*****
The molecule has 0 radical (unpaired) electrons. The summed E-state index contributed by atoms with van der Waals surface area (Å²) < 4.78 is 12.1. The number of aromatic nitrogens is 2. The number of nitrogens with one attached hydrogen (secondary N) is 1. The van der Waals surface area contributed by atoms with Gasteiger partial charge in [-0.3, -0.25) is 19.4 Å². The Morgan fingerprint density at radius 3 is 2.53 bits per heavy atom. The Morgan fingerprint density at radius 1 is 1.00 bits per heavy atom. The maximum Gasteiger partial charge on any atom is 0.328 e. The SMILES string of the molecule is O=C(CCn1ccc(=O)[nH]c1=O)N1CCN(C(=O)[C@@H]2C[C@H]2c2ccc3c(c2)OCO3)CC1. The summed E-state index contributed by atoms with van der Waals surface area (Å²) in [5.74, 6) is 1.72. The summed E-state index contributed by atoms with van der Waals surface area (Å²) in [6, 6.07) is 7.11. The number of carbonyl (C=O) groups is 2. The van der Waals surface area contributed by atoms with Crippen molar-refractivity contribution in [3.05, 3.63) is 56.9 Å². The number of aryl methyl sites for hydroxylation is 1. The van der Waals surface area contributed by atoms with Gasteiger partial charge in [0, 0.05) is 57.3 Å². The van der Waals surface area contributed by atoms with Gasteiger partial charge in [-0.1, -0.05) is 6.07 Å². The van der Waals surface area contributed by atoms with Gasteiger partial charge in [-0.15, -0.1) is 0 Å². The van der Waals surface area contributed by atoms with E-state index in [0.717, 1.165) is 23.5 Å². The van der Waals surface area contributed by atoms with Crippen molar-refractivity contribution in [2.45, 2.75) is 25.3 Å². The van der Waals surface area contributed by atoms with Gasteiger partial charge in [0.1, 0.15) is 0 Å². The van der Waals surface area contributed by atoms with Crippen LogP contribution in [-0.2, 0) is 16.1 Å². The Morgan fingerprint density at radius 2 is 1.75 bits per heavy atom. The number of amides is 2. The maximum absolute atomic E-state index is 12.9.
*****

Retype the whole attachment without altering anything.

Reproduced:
The molecule has 0 radical (unpaired) electrons. The summed E-state index contributed by atoms with van der Waals surface area (Å²) < 4.78 is 12.1. The number of aromatic nitrogens is 2. The number of nitrogens with one attached hydrogen (secondary N) is 1. The van der Waals surface area contributed by atoms with Gasteiger partial charge in [-0.3, -0.25) is 19.4 Å². The Morgan fingerprint density at radius 3 is 2.53 bits per heavy atom. The Morgan fingerprint density at radius 1 is 1.00 bits per heavy atom. The maximum Gasteiger partial charge on any atom is 0.328 e. The SMILES string of the molecule is O=C(CCn1ccc(=O)[nH]c1=O)N1CCN(C(=O)[C@@H]2C[C@H]2c2ccc3c(c2)OCO3)CC1. The summed E-state index contributed by atoms with van der Waals surface area (Å²) in [5.74, 6) is 1.72. The summed E-state index contributed by atoms with van der Waals surface area (Å²) in [6, 6.07) is 7.11. The number of carbonyl (C=O) groups is 2. The van der Waals surface area contributed by atoms with Crippen molar-refractivity contribution in [3.05, 3.63) is 56.9 Å². The number of aryl methyl sites for hydroxylation is 1. The van der Waals surface area contributed by atoms with Gasteiger partial charge in [0, 0.05) is 57.3 Å². The van der Waals surface area contributed by atoms with Gasteiger partial charge in [-0.1, -0.05) is 6.07 Å². The van der Waals surface area contributed by atoms with Gasteiger partial charge in [-0.15, -0.1) is 0 Å². The van der Waals surface area contributed by atoms with E-state index in [0.717, 1.165) is 23.5 Å². The van der Waals surface area contributed by atoms with Crippen molar-refractivity contribution in [2.45, 2.75) is 25.3 Å². The van der Waals surface area contributed by atoms with Gasteiger partial charge in [0.1, 0.15) is 0 Å². The van der Waals surface area contributed by atoms with Crippen LogP contribution in [-0.2, 0) is 16.1 Å². The Morgan fingerprint density at radius 2 is 1.75 bits per heavy atom. The number of amides is 2. The maximum absolute atomic E-state index is 12.9.